TOLEDO, Ohio (AP) — Standing at the edge of the Great Lakes, the world’s largest surface source of fresh water, this city of 280,000 seems immune from the water-supply problems that bedevil other parts of the country. But even here, the promise of an endless tap can be a mirage.
Algae blooms in Lake Erie, fed by agriculture runoff and overflowing sewers, have become so toxic that they shut down Toledo’s water system in 2014 for two days. The city is considering spending millions of dollars to avoid a repeat.
Similar concerns about water quality are playing out elsewhere. Farm fertilizers, discarded pharmaceuticals, industrial chemicals and even saltwater from rising oceans are seeping into many of the aquifers, reservoirs and rivers that supply Americans with drinking water.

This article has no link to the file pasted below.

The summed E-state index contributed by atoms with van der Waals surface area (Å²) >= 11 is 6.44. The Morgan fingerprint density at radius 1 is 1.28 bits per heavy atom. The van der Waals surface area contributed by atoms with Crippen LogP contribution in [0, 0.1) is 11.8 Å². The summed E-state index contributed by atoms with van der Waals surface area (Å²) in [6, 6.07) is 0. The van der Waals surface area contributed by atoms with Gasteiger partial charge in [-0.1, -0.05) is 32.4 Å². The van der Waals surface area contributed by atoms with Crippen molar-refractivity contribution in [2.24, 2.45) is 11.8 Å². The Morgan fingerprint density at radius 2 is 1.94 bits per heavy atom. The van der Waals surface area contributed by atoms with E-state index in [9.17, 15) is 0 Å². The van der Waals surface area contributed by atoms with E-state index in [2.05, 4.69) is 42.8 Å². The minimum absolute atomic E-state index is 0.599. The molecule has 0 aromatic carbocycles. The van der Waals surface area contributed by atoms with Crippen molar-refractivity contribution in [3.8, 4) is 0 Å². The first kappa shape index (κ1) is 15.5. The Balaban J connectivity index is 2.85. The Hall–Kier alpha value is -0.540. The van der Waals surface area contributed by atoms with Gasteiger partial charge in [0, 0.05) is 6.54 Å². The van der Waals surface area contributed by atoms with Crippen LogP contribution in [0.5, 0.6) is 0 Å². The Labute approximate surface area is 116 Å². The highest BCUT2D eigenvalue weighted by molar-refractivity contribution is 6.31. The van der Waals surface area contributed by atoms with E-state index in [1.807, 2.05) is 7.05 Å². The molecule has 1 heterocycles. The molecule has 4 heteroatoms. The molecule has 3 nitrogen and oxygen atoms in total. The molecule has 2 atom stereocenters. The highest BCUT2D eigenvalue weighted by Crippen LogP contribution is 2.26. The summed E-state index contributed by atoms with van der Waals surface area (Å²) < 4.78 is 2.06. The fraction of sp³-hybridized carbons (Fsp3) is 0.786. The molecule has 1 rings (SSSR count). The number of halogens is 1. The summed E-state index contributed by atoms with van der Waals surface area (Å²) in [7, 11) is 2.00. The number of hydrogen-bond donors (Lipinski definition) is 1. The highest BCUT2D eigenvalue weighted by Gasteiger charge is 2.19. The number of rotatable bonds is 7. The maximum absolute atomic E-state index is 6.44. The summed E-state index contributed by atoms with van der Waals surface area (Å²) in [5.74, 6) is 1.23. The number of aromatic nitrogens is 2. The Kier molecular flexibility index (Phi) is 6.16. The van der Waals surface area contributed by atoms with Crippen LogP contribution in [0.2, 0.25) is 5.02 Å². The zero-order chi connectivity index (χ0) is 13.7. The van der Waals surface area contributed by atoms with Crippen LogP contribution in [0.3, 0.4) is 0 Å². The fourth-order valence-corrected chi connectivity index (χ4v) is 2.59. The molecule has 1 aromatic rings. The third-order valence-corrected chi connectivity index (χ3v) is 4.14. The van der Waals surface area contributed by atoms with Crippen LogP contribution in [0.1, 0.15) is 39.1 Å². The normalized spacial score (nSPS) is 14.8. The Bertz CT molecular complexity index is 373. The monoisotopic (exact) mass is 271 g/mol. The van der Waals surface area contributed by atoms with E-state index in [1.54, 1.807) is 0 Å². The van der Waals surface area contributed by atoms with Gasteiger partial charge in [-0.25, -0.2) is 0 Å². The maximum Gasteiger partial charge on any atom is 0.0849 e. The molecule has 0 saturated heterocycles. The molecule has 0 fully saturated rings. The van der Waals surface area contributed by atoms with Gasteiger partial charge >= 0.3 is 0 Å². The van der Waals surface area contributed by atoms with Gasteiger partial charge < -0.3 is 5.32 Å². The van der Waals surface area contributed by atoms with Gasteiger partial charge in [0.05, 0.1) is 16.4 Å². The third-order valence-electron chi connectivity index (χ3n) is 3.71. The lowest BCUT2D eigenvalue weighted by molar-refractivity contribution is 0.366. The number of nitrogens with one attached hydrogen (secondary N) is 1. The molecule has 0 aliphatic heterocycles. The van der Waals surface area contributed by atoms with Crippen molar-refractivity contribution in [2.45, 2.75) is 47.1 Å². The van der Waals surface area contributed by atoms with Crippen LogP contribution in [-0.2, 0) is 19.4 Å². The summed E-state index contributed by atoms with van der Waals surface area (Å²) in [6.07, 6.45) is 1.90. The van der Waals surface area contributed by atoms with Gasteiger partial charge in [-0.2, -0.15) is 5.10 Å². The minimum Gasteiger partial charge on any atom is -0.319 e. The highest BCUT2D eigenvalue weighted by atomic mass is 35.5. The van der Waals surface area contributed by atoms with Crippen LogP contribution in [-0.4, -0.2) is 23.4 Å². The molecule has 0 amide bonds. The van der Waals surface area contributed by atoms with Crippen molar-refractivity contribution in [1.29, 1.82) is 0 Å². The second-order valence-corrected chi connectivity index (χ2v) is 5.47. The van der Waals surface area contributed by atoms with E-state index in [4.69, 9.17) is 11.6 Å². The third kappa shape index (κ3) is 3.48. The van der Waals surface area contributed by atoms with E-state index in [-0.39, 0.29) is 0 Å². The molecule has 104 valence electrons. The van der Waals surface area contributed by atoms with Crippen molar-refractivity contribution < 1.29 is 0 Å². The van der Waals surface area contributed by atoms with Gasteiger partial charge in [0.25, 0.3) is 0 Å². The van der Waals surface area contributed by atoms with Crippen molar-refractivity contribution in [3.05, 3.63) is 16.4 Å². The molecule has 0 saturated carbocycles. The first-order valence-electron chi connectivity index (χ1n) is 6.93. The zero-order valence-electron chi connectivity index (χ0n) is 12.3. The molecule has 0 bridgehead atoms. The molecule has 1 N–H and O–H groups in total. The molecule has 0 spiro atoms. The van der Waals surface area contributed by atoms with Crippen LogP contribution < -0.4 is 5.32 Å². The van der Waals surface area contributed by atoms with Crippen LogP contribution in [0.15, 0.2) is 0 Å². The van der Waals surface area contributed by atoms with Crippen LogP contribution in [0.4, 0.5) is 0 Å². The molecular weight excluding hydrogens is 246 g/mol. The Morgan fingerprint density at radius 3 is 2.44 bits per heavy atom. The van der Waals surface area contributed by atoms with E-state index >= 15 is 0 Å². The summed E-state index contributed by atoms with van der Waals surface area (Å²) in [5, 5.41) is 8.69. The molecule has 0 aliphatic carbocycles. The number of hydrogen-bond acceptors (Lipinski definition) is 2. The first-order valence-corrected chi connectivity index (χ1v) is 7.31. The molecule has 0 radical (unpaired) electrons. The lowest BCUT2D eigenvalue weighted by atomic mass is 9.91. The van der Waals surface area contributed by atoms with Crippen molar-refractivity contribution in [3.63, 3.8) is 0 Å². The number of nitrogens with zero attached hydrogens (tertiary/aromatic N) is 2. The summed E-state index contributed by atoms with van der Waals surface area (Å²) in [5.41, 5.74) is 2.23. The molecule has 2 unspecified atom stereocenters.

Combating these growing threats means cities and towns must tap new water sources, upgrade aging treatment plants and install miles of pipeline, at tremendous cost.
Consider tiny Pretty Prairie, Kansas, less than an hour’s drive west of Wichita, where the water tower and cast-iron pipes need to be replaced and state regulators are calling for a new treatment plant to remove nitrates from farm fertilizers. The fixes could cost the town’s 310 water customers $15,000 each.
Emily Webb never gave a second thought to the town’s water until she became pregnant almost two years ago. That’s when she learned through a notice in the mail that the water could cause what’s known as “blue baby” syndrome, which interferes with the blood’s ability to carry oxygen.
“It just kind of scared me,” she said. “Now we don’t drink it at all.”